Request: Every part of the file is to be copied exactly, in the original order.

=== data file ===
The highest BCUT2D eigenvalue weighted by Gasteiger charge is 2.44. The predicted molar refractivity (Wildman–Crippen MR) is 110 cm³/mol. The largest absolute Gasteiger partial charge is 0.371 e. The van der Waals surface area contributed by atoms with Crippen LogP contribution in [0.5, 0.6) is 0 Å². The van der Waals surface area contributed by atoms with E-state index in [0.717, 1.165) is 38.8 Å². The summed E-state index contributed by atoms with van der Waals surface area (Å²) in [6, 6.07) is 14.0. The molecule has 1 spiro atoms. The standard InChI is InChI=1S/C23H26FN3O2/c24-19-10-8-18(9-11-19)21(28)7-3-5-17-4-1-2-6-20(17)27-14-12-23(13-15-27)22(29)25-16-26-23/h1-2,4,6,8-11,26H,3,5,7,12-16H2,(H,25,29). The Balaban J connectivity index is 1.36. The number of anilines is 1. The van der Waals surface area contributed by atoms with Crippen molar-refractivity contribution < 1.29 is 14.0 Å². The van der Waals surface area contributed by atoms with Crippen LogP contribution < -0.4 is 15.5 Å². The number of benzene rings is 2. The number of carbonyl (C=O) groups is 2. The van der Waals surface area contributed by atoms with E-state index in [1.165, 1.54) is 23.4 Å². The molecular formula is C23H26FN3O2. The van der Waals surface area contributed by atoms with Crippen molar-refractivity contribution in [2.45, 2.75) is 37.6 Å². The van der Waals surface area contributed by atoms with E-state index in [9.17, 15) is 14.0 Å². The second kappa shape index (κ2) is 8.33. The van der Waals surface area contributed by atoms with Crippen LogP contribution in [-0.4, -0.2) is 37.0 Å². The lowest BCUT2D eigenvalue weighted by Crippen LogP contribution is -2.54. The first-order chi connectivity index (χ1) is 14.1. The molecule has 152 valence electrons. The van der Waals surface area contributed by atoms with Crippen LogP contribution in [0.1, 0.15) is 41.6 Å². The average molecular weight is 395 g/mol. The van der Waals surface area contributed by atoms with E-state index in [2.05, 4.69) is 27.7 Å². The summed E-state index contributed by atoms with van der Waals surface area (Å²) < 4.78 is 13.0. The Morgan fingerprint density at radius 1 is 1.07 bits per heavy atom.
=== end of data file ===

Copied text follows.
The highest BCUT2D eigenvalue weighted by Gasteiger charge is 2.44. The predicted molar refractivity (Wildman–Crippen MR) is 110 cm³/mol. The largest absolute Gasteiger partial charge is 0.371 e. The van der Waals surface area contributed by atoms with Crippen LogP contribution in [0.5, 0.6) is 0 Å². The van der Waals surface area contributed by atoms with E-state index in [0.717, 1.165) is 38.8 Å². The summed E-state index contributed by atoms with van der Waals surface area (Å²) in [6, 6.07) is 14.0. The molecule has 1 spiro atoms. The standard InChI is InChI=1S/C23H26FN3O2/c24-19-10-8-18(9-11-19)21(28)7-3-5-17-4-1-2-6-20(17)27-14-12-23(13-15-27)22(29)25-16-26-23/h1-2,4,6,8-11,26H,3,5,7,12-16H2,(H,25,29). The Balaban J connectivity index is 1.36. The number of anilines is 1. The van der Waals surface area contributed by atoms with Crippen molar-refractivity contribution < 1.29 is 14.0 Å². The van der Waals surface area contributed by atoms with Crippen LogP contribution < -0.4 is 15.5 Å². The number of benzene rings is 2. The number of carbonyl (C=O) groups is 2. The van der Waals surface area contributed by atoms with E-state index in [1.165, 1.54) is 23.4 Å². The molecular formula is C23H26FN3O2. The van der Waals surface area contributed by atoms with Crippen molar-refractivity contribution in [2.45, 2.75) is 37.6 Å². The van der Waals surface area contributed by atoms with E-state index in [9.17, 15) is 14.0 Å². The second kappa shape index (κ2) is 8.33. The van der Waals surface area contributed by atoms with Crippen LogP contribution in [-0.4, -0.2) is 37.0 Å². The lowest BCUT2D eigenvalue weighted by Crippen LogP contribution is -2.54. The first-order chi connectivity index (χ1) is 14.1. The molecule has 152 valence electrons. The van der Waals surface area contributed by atoms with Crippen LogP contribution in [0.1, 0.15) is 41.6 Å². The average molecular weight is 395 g/mol. The van der Waals surface area contributed by atoms with E-state index in [2.05, 4.69) is 27.7 Å². The summed E-state index contributed by atoms with van der Waals surface area (Å²) < 4.78 is 13.0. The Morgan fingerprint density at radius 1 is 1.07 bits per heavy atom.